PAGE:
Understanding Heb 11 as encomiastic strengthens the case for reading the ‘hero list’ as a series of comparisons with Jesus and therefore as typological; a close study of the each of these figures is the subject of the fourth and final major chapter. Richardson highlights the points of continuity and discontinuity between them and the one they foreshadow, Jesus. Some enlightening details are drawn out – for example the way that Abel, Enoch and Noah correspond to the themes of sacrifice, exaltation, and inheritance respectively, all of which have been previously evoked in Hebrews in connection with Jesus – and careful attention is paid to the OT background and contemporary traditions. There is an interesting argument from LXX Ps 88.51-52 (which contains the terms oneidismos and christos, as does Heb 11.26) that ‘the shame of Christ/the anointed one’ refers to ‘the household or “sons” of Israel’ (206): this is supported by parallelism in LXX Ps 88, which arguably can be seen in Heb 11.25-26 as well (‘to suffer with the people of God’ // ‘the shame of the Christ’). This suggestion merits serious consideration; the choice of word ‘would logically relate to the subject of Moses’ solidarity with the people of Israel and provocatively resonate with the broader context’ (206). Readers may not find all of the points of correspondence convincing, but the overall thrust of the passage (faith perseveres towards a heavenly, hoped-for reward, often in the midst of suffering, despite the fact that this is unseen) is certainly demonstrated in each of the characters and culminates in Jesus, as Richardson shows.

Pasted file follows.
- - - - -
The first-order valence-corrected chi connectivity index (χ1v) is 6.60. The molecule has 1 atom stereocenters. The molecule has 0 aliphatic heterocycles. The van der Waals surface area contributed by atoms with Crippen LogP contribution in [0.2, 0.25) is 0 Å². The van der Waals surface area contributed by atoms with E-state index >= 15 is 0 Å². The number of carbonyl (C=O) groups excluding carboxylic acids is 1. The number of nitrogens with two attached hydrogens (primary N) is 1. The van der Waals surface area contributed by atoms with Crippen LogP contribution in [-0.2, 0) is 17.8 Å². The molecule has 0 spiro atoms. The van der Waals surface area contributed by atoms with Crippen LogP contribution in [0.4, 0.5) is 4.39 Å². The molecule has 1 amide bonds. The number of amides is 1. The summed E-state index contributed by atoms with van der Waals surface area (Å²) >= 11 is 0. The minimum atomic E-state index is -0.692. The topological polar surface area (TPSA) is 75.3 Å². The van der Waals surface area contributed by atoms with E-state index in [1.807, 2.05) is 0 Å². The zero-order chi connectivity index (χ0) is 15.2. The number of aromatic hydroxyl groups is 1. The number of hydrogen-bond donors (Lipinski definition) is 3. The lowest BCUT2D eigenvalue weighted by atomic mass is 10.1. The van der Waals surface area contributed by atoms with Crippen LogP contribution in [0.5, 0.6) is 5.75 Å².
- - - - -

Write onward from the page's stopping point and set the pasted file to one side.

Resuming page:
Having surveyed the argument, I shall consider a couple of points more closely before concluding. Firstly, typology: Richardson’s definition is helpful so far as it goes, but a more extended discussion of typology, including how it is distinguished from allegory and prophecy, would have been desirable. Also, Richardson does not clarify the status the terminology holds – is it a modern interpretative category, or one underlying the author’s approach? He seems to take it to be the latter, but in this case an engagement with Hebrews’ use of typos language would have been useful. To be sure, Richardson notes that the terms typos and antitypos are both used in Hebrews in the opposite sense from the usual modern definition which he reproduces, but he does not comment on this fact apart from to dismiss it by noting that typology is not limited to the occurrence of these terms. Yet the fact that Hebrews uses these terms, and does so in the reverse sense to modern typological terminology, invites an exploration of why this is so and what a category of typology constructed from Hebrews itself might look like. Richardson also speaks of Christ ‘climactically recapitulating’ Israel’s history, a recurrent phrase throughout the study which is potentially very fruitful – though sadly he does not define it, nor does he mention Irenaeus, whose use of the term could prove enlightening here. A minor point in connection with this is that the subject index is rather sparse at less than two pages, and does not include either ‘typology’ or ‘recapitulation’, themes which are central to the study. Also on the theme of typology, in discussion of Heb 11 Richardson notes the omission of Joshua’s name and suggests that this ‘serves a rhetorical purpose’ (212), but he makes no more of this. This seems surprising given that it is precisely Joshua’s faithfulness in bringing the Israelites into Canaan (in contrast to the faithlessness of the wilderness generation) that is in view in the implicit comparison with Jesus in Heb 4, and also given the identity of their names (Iesous). Those looking for a more extended discussion of typology, or further thoughts on a Joshua typology in particular, would do well to consult Richard Ounsworth’s monograph Joshua Typology in the New Testament which appeared almost simultaneously in the WUNT II series and which complements Richardson’s study in this regard.